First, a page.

Peter Erickson knows houseboats. Founder of Northwest property development firm The Urban Fund, he has been a part of Lake Union’s historic houseboat community for more than 40 years, living with his wife and raising their two kids on a 1,400-square-foot property in Eastlake, as well as designing nine other Lake Union houseboats.
In 2013, Erickson designed and developed a Portage Bay floating home with input from Gary Timpe of construction firm BrightWork Builders. “Houseboats are a unique and precious part of Seattle’s urban fabric, and always challenging but gratifying projects,” Erickson says.
Erickson had long admired a neighbor’s houseboat that had been conceived by independent designer Eric Hogeboom. He contacted Hogeboom, and the two worked together to re-create and modify that style for the water property Erickson was developing. The floating home has a clean-lined profile that echoes the minimalist-modern look of many contemporary homes being built on land.
This sleek houseboat uses two kinds of cedar siding for a clean, contemporary look; photo: Tom Marks
Timpe says that, in addition to aesthetics, weight is a primary consideration when choosing houseboat materials, so he used two kinds of cedar siding for the exterior. “The beveled siding is knot-free and was clear coated for that elegant and traditional look,” he says. “The second siding was tongue-and-groove vertical tight-knot cedar siding with a gray stain.”
Because houseboats have a higher humidity than homes on land, Timpe’s crew chose Brazilian ipe wood decking for its rot resistance and durability. “We focused the attention on the outdoors by keeping the interior clean and simple,” Timpe says. “More so than in land homes, most windows go almost to the floor, which allows occupants to see the water right up close, almost at their feet.”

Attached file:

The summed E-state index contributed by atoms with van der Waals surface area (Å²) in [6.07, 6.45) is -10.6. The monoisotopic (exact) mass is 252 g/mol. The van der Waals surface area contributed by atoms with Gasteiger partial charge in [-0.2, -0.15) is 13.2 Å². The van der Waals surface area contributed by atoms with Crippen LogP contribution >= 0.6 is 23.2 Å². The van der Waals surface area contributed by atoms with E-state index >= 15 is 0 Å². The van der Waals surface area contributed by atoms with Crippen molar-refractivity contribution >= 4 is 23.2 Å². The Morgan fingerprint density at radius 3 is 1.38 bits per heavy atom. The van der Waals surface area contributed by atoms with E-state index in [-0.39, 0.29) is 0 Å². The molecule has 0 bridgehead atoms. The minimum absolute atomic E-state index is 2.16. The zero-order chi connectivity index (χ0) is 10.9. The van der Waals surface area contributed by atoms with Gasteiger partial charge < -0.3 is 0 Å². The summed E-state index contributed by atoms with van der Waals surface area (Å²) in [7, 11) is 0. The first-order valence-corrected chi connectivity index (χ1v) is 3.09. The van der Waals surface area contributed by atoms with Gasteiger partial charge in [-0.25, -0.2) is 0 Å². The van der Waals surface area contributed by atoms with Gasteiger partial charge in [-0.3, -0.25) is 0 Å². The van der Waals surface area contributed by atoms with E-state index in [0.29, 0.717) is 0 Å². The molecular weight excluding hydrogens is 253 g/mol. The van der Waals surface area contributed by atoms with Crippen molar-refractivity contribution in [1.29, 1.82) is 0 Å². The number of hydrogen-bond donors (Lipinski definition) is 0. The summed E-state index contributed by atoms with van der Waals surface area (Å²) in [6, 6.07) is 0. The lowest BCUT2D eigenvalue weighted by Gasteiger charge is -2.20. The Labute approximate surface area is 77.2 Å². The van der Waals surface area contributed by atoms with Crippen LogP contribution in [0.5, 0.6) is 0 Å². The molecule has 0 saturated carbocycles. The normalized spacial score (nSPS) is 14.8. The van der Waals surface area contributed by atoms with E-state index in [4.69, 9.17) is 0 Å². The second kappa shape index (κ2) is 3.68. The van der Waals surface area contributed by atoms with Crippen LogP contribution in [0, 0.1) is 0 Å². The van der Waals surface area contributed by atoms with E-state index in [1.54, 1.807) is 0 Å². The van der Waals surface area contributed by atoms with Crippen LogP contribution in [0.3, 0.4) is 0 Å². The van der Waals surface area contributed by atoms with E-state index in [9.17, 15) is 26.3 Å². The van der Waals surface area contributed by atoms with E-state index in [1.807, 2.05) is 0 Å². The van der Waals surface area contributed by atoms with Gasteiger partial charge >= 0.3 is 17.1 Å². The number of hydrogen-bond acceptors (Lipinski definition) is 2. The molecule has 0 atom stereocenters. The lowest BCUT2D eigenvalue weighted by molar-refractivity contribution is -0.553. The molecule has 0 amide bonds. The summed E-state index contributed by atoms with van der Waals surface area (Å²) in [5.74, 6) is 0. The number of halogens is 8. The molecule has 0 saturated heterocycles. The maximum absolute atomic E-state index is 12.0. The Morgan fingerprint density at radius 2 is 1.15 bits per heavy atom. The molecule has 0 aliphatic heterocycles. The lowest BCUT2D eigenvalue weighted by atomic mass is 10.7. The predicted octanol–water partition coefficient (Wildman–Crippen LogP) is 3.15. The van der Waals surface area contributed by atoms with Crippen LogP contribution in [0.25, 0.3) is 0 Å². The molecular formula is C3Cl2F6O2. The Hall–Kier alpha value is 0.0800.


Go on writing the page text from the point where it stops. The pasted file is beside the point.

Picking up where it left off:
The rooms were designed to create ideal vantage points. Timpe calls the view-maximizing arrangement an “upside-down floor plan,” with bedrooms on the first floor and common spaces on the expansive second floor. “The master bedroom, on the lower level, has windows to the water,” Erickson says. “There’s nothing like lying in bed watching rain on the lake or storms rolling in when you’re under the covers.” And upstairs, he adds, “The open second level has stunning, 180-degree views of the lake, bridges and the occasional UW crew team streaming by.”
The “upside-down” floor plan means the common living spaces are on the second floor; photo: Tom Marks
Equally impressive, Timpe says, is the way the floor plan creates a feeling of openness while taking advantage of every square inch of space. “To achieve this, the common area on the second floor is almost all one room. The dining area, kitchen and living room are open,” he says.
The home was built on the logs of the previously existing floating home. But constructing a home on water comes with unique constraints. “The biggest challenge of building a floating home directly on the water, as opposed to building in a dry dock, is not being able to use a level,” Timpe says. “We have to rely on accurate measurements, and a large square, to ensure walls, ceilings and floors are built at right angles.”
Also an unusual hazard: dropping tools into the water. “We had a running contest to see who lost the fewest tools,” says Timpe. “In the end, we donated a few hand tools to the lake, but no power or pneumatic tools.”